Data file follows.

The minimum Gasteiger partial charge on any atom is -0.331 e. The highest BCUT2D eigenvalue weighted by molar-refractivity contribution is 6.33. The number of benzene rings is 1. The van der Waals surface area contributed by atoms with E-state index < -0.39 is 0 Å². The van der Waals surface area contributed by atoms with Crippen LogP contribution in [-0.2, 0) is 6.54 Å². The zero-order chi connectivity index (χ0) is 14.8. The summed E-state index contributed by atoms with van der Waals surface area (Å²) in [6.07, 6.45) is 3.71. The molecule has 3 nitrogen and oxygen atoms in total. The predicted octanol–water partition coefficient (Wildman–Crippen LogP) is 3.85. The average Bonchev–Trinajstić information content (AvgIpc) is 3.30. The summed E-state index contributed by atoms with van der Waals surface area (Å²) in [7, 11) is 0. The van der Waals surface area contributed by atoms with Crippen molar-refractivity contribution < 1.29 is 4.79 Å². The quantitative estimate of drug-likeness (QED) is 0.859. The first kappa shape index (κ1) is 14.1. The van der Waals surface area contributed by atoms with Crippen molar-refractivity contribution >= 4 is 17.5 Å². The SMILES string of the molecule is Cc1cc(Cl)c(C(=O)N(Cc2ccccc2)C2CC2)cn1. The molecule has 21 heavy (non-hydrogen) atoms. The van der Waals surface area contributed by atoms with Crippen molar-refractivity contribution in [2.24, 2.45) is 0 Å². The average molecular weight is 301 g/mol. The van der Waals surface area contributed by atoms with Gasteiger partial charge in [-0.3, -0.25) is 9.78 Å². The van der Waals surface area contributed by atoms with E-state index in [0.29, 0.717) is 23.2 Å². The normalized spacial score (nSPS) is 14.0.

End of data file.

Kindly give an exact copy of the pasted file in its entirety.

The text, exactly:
The minimum Gasteiger partial charge on any atom is -0.331 e. The highest BCUT2D eigenvalue weighted by molar-refractivity contribution is 6.33. The number of benzene rings is 1. The van der Waals surface area contributed by atoms with E-state index < -0.39 is 0 Å². The van der Waals surface area contributed by atoms with Crippen LogP contribution in [-0.2, 0) is 6.54 Å². The zero-order chi connectivity index (χ0) is 14.8. The summed E-state index contributed by atoms with van der Waals surface area (Å²) in [6.07, 6.45) is 3.71. The molecule has 3 nitrogen and oxygen atoms in total. The predicted octanol–water partition coefficient (Wildman–Crippen LogP) is 3.85. The average Bonchev–Trinajstić information content (AvgIpc) is 3.30. The summed E-state index contributed by atoms with van der Waals surface area (Å²) in [7, 11) is 0. The van der Waals surface area contributed by atoms with Crippen molar-refractivity contribution < 1.29 is 4.79 Å². The quantitative estimate of drug-likeness (QED) is 0.859. The first kappa shape index (κ1) is 14.1. The van der Waals surface area contributed by atoms with Crippen molar-refractivity contribution >= 4 is 17.5 Å². The SMILES string of the molecule is Cc1cc(Cl)c(C(=O)N(Cc2ccccc2)C2CC2)cn1. The molecule has 21 heavy (non-hydrogen) atoms. The van der Waals surface area contributed by atoms with Crippen molar-refractivity contribution in [2.24, 2.45) is 0 Å². The average molecular weight is 301 g/mol. The van der Waals surface area contributed by atoms with Gasteiger partial charge in [-0.3, -0.25) is 9.78 Å². The van der Waals surface area contributed by atoms with E-state index in [0.29, 0.717) is 23.2 Å². The normalized spacial score (nSPS) is 14.0.